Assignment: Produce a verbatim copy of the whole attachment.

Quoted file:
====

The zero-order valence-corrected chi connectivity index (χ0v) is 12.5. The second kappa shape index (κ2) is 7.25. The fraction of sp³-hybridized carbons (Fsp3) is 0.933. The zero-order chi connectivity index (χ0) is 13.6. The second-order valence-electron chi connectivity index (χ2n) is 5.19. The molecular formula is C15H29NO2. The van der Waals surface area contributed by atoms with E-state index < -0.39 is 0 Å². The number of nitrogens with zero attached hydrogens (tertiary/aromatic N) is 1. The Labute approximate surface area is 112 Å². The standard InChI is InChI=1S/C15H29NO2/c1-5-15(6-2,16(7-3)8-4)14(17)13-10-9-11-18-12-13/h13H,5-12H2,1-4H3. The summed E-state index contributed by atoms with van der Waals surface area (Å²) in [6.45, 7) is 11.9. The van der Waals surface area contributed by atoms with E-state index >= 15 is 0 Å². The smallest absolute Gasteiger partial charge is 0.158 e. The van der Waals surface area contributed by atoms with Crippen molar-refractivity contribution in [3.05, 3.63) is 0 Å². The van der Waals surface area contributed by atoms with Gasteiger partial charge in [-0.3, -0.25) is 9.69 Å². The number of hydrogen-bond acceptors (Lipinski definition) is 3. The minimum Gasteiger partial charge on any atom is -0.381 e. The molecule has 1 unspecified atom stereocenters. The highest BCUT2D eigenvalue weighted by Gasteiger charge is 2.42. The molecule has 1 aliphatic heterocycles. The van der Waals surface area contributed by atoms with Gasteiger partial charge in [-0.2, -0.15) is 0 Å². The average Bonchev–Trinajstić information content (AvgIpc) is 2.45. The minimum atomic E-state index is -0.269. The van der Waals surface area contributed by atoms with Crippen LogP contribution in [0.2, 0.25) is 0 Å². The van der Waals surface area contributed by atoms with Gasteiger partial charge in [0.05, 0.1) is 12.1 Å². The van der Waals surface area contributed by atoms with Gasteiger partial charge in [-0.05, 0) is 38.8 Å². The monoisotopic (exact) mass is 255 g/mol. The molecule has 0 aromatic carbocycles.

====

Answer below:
The zero-order valence-corrected chi connectivity index (χ0v) is 12.5. The second kappa shape index (κ2) is 7.25. The fraction of sp³-hybridized carbons (Fsp3) is 0.933. The zero-order chi connectivity index (χ0) is 13.6. The second-order valence-electron chi connectivity index (χ2n) is 5.19. The molecular formula is C15H29NO2. The van der Waals surface area contributed by atoms with E-state index < -0.39 is 0 Å². The number of nitrogens with zero attached hydrogens (tertiary/aromatic N) is 1. The Labute approximate surface area is 112 Å². The standard InChI is InChI=1S/C15H29NO2/c1-5-15(6-2,16(7-3)8-4)14(17)13-10-9-11-18-12-13/h13H,5-12H2,1-4H3. The summed E-state index contributed by atoms with van der Waals surface area (Å²) in [6.45, 7) is 11.9. The van der Waals surface area contributed by atoms with E-state index >= 15 is 0 Å². The smallest absolute Gasteiger partial charge is 0.158 e. The van der Waals surface area contributed by atoms with Crippen molar-refractivity contribution in [3.05, 3.63) is 0 Å². The van der Waals surface area contributed by atoms with Gasteiger partial charge in [-0.3, -0.25) is 9.69 Å². The number of hydrogen-bond acceptors (Lipinski definition) is 3. The minimum Gasteiger partial charge on any atom is -0.381 e. The molecule has 1 unspecified atom stereocenters. The highest BCUT2D eigenvalue weighted by Gasteiger charge is 2.42. The molecule has 1 aliphatic heterocycles. The van der Waals surface area contributed by atoms with Gasteiger partial charge in [-0.2, -0.15) is 0 Å². The average Bonchev–Trinajstić information content (AvgIpc) is 2.45. The minimum atomic E-state index is -0.269. The van der Waals surface area contributed by atoms with Crippen LogP contribution in [0.2, 0.25) is 0 Å². The van der Waals surface area contributed by atoms with Gasteiger partial charge in [0.05, 0.1) is 12.1 Å². The van der Waals surface area contributed by atoms with Gasteiger partial charge in [-0.05, 0) is 38.8 Å². The monoisotopic (exact) mass is 255 g/mol. The molecule has 0 aromatic carbocycles.